Responding to the Health and Social Care committee’s report “Workforce burnout and resilience in the NHS and social care”, Dr Katherine Henderson, President of the Royal College of Emergency Medicine, said: “The findings of the report may be shocking to some but will come as no surprise to health leaders and health care workers. The College has long raised concerns about workforce shortages, staff burnout and lack of funding, and has been calling for a workforce plan and a joined-up strategy to manage the exit from the pandemic.
“The health service is facing an overwhelmingly challenging time and the previous lack of workforce planning has let existing health and social care staff down. The workforce was short of staff before the pandemic. Existing staff, after 15 months of incredibly tough work when they lived on adrenaline and a lot of good will, are now facing a significant jump in demand and pressure. They are exhausted and burned out, physically and mentally, and many have had little, or no respite and are now back in the deep end facing a rise in intense pressures and hospital activity. And there is a growing risk that senior clinicians could retire early, or junior staff leave the profession, leaving a less experienced and smaller workforce behind.
“Following today’s publication of the Health and Social Care committee’s report we hope that the Government and Members of Parliament will now recognise the severity of challenges that the health service and its staff face and take necessary actions. The Health and Social Care committee provide welcome and detailed recommendations. If no action is taken, there will be, as the report says, ‘an extraordinarily dangerous risk to the future functioning of both services’”.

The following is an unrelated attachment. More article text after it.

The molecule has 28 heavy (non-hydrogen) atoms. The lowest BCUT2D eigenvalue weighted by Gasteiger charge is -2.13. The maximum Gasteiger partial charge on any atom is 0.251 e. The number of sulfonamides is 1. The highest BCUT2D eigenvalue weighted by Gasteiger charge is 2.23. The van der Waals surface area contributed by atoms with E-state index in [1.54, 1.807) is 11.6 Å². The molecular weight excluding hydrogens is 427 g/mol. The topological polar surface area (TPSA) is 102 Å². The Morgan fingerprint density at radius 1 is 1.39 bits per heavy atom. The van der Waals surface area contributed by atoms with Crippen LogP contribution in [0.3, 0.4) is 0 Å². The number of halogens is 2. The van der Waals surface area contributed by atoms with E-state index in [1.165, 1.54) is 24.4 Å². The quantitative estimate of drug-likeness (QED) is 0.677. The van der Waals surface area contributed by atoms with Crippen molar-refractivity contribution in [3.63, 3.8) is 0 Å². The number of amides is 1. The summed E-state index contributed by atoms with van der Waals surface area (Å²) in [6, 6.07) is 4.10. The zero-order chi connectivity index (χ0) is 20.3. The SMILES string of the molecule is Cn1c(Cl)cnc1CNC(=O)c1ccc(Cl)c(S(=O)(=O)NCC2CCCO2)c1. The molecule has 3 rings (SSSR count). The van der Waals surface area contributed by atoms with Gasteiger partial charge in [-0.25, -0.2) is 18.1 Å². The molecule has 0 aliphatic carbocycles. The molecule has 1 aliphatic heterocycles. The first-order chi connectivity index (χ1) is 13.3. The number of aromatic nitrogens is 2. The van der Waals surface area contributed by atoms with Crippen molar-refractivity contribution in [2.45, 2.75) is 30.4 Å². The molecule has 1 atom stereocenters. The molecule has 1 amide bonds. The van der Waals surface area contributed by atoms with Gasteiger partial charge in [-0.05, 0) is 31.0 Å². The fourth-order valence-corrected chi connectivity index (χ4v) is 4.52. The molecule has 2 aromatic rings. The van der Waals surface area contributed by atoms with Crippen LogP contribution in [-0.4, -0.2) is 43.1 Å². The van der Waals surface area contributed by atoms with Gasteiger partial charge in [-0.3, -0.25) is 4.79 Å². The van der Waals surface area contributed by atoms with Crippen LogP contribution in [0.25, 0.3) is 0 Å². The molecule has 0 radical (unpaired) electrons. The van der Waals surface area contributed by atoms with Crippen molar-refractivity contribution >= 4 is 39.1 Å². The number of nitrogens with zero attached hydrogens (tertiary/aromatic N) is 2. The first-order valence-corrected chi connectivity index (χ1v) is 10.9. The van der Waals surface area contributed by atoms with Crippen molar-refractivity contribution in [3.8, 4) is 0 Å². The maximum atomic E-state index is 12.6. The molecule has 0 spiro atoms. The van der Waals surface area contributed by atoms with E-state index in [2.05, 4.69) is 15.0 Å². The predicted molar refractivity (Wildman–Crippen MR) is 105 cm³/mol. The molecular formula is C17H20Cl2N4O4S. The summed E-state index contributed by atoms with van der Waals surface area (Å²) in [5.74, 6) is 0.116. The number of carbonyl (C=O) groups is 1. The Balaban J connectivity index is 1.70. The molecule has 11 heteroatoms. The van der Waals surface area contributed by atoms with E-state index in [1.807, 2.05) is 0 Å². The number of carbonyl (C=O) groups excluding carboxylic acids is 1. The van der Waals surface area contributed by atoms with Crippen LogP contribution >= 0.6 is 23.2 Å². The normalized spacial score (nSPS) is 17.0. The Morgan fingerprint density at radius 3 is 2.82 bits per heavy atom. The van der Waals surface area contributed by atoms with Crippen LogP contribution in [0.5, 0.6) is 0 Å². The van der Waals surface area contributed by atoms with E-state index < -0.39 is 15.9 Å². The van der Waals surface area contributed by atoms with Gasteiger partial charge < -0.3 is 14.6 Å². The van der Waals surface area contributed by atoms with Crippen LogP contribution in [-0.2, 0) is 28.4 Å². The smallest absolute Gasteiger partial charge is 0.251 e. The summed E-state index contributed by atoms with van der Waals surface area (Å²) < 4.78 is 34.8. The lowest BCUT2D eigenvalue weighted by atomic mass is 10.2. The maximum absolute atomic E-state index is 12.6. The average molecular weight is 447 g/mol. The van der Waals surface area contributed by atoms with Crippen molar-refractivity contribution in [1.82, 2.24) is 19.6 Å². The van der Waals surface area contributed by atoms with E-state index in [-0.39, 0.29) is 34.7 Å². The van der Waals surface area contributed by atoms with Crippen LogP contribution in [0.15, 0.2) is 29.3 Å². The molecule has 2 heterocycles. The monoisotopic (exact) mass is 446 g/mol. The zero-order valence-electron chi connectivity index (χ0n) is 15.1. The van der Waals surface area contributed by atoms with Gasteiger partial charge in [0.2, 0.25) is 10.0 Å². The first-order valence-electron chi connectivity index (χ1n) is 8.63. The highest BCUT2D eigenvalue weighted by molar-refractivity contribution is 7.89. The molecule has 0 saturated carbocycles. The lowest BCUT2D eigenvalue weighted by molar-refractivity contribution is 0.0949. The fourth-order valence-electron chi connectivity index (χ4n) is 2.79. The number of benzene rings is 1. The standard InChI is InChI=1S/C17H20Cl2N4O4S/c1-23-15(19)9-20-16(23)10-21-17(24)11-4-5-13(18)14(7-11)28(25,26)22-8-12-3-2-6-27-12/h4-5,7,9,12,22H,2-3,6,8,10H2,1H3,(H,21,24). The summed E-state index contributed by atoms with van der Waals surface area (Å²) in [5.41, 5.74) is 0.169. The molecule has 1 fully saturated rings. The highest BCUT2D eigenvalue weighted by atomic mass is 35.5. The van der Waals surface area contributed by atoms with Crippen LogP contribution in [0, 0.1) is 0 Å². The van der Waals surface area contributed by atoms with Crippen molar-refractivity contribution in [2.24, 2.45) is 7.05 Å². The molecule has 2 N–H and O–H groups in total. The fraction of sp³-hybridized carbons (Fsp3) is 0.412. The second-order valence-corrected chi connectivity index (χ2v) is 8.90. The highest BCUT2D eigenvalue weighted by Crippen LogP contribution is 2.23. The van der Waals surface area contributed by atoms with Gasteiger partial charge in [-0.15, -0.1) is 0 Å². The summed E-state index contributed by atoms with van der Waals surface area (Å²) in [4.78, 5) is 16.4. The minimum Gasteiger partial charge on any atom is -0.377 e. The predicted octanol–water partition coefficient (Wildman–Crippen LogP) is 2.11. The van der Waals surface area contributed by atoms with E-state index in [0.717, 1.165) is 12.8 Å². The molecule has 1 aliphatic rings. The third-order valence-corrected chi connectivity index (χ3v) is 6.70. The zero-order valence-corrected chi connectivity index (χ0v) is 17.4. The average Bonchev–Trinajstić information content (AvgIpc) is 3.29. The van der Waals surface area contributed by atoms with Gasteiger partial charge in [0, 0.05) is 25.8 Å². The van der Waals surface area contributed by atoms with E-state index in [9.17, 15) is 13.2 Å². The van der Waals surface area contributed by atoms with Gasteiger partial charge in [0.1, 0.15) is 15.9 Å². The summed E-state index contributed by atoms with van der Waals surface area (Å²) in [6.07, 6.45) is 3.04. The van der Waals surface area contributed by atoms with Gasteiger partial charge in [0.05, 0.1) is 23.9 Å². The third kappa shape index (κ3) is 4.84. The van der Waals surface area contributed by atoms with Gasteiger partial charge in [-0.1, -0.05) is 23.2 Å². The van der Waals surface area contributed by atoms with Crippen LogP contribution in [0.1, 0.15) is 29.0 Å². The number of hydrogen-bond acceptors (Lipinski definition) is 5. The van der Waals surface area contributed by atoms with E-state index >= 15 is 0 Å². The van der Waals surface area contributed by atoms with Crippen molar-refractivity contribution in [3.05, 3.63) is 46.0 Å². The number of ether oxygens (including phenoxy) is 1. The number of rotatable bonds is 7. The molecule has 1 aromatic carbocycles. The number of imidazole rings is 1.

Commenting on the Health and Social Care committee’s report “Workforce burnout and resilience in the NHS and social care”, Dr Hodon Abdi and Dr Dave Chung co-chairs of the Royal College of Emergency Medicine’s Equity, Diversity, and Inclusion (EDI) committee, said: “The HSC committee report lays out the disparities between staff from an ethnic minority background and their white counterparts. In Emergency Medicine alone, data from our own staff survey showed that during the first wave of the pandemic, one third of staff from an ethnic minority background were “very concerned” about their health compared with only 8% of white staff.
“The report goes on to reference the Workforce Race Equality Standard Report, the NHS Staff Survey, and quoting health leaders and data from a range of sources including: the BMA; NHS Providers; The King’s Fund; NHS Confederation; and other medical Royal Colleges. “The sheer amount of evidence makes it clear that staff from an ethnic minority background face negative experiences including bullying and abuse, employment barriers, workplace issues and inequalities within the NHS.
“Nearly one quarter of the NHS workforce is made up of staff from ethnic minority groups, so when the treatment of staff from these groups appears to be institutional and systemic, it must be met with swift and effective action and support for those affected. Racism, racist behaviours, disparities, and inequalities are completely unacceptable and the failure to address these issues is a failure to staff affected. The NHS has a duty to its workforce and must do everything in its power to build an inclusive environment that values all staff equitably and equally.”